Weed’s decision to place the orchestra on stage works well, despite the loss of space for the large cast. The skilled performers look natural in the gazebo that evokes a small-town bandstand, and the few moments when the actors briefly interact with musicians are a nice touch. The rest of the set is equally effective – a lovely backdrop, convincing farmhouse, and darkly sinister hovel (that moves quickly – a real plus!) for Jud Frye’s grimy smokehouse. Brian Ollom’s lighting design complements much of the action, although the lighting in the dream sequence would work better if the second half were much darker.

Theatre in the Grove has picked a sure-fire winner – they clearly understand the community and know how to keep the customers satisfied. While there are no really bad seats in the theater, the best spots often go early, so it’s a good idea to buy in advance.

Oklahoma is playing at Theatre in the Grove, 2028 Pacific Avenue, Forest Grove through April 29th, with performances Friday and Saturday at 7:30 p.m. and Sunday at 2:30 p.m.

Wednesday, April 18, 2018

Always…Patsy Cline – 3rd Time’s a Charm (Again!)

By Tina Arth

One look at the opening night audience made it clear that Broadway Rose’s decision to bring back a popular, enormously successful, brilliantly performed show after a 5-year hiatus is definitely a revival, not a recycle! Sara Catherine Wheatley and Sharon Maroney are reprising their roles in creator Ted Swindley’s Always… Patsy Cline, a musical love letter to the beautiful powerhouse who broke the glass ceiling, barriers between country and pop, and millions of hearts in her short singing career. If you’ve never seen it – go. If you saw it somewhere else - go. If you saw one of the two previous Broadway Rose productions, then I don’t need to tell you to go – you’ve already figured it out – and hopefully bought your tickets, as many performances are already close to sold out.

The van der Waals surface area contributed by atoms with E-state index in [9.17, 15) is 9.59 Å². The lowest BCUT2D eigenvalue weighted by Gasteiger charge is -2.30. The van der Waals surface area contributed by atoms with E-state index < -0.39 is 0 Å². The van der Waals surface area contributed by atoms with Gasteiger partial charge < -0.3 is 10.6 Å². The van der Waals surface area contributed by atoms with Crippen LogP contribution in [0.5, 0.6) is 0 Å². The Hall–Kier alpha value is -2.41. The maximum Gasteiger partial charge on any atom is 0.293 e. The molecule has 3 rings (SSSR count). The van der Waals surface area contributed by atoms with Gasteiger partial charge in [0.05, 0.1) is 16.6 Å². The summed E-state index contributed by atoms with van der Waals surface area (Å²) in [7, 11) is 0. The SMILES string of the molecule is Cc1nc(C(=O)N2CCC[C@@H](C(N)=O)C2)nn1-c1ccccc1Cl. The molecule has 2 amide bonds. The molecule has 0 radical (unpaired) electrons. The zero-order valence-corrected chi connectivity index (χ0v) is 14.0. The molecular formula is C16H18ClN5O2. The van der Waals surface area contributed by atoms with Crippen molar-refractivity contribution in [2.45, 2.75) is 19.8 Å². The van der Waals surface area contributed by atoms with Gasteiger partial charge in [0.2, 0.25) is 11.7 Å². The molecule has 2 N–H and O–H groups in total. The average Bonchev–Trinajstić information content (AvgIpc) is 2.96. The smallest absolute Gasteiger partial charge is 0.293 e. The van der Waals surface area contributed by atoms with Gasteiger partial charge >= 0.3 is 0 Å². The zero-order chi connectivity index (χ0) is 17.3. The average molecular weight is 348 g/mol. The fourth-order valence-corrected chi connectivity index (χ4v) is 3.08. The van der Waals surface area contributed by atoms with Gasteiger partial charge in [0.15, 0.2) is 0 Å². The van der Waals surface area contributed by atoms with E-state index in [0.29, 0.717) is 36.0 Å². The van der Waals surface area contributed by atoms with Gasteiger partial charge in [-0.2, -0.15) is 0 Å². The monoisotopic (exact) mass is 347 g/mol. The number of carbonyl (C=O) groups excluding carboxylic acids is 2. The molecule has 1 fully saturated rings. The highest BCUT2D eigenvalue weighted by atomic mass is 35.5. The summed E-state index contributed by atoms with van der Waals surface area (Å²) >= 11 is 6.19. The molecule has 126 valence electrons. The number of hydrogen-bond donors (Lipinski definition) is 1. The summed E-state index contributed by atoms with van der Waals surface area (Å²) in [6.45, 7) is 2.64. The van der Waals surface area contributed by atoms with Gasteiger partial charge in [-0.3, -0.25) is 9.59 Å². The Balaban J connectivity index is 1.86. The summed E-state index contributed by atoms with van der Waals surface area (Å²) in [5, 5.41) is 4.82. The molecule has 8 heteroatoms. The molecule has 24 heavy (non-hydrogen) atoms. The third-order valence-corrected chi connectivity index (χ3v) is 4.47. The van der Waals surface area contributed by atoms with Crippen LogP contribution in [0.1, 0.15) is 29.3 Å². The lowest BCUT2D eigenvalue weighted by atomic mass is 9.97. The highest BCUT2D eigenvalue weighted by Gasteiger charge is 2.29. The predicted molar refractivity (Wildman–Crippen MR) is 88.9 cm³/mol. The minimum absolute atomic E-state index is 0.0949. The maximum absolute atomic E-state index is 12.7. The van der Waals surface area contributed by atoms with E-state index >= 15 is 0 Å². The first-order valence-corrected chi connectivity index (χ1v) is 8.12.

While it is in many ways a tribute concert (adorned with Wheatley’s renditions of 28 songs from Cline’s huge repertoire), there is a solid narrative, based on a true story, to carry move the evening along. To reprise my 2013 review, “The show is based on the real-life relationship between Patsy Cline and an ardent fan, Louise Seger. Louise fell in love with Patsy’s music after hearing her on the Arthur Godfrey Show, and spent one night as Patsy’s self-appointed manager and hostess that led to a lasting friendship between the two women. The story is told by Louise talking directly to the audience, direct conversations between Louise and Patsy, Louise’s imagination, Patsy and Louise interacting with the band, and of course the songs that Patsy sings in a foot-stomping couple of hours.”

Wheatley is simply amazing – if anything, her voice is even richer and her grasp of Cline’s vocal and personal mannerisms more accurate than the last time I saw her play the role. To again plagiarize the 2013 review, “Wheatley’s vocal ability and stage presence recreate the magic that can only be experienced when a first-rate performer is seen live – recordings just do not capture the exuberance or the intimacy that we imagine Patsy Cline must have brought to the stage. Remarkably, Wheatley achieves this without overt imitation – her vocal style, while reminiscent of Cline’s, is distinctly her own…”

As the star struck Houston divorcee Louise Seger, Sharon Maroney brings just the right touch of just-us-folks charm to her role as narrator and supporting character. Her spectacularly tacky attire presents a nice counterpoint to Wheatley’s increasingly elegant costumes and coiffures, and the rapport between the two women while they giggle, gossip, and cook up a mess of bacon and eggs tells us everything we need to know about Cline’s folksy roots.

Musical director/conductor/pianist Barney Stein has again done an extraordinary job of creating a true country band, placed right on stage where they ought to be - and the band’s frequent interactions with their vocalist, both joking around and in occasional vocal harmonies, precisely capture the egalitarian feel so critical to the creation of a down-home barn ambience.

In his program note, Director Chan Harris highlights the importance of genuine friendship in a world where texting and social media have often replaced the beauty of real human contact. For a couple of hours last Friday, I was transported from 2018 to 1961, able to put my worries aside and hang out with 200+ fellow music lovers. I strongly recommend that you do the same!

Always…Patsy Cline is playing at Broadway Rose’s New Stage, 12850 SW Grant Avenue, Tigard through Sunday, May 6th.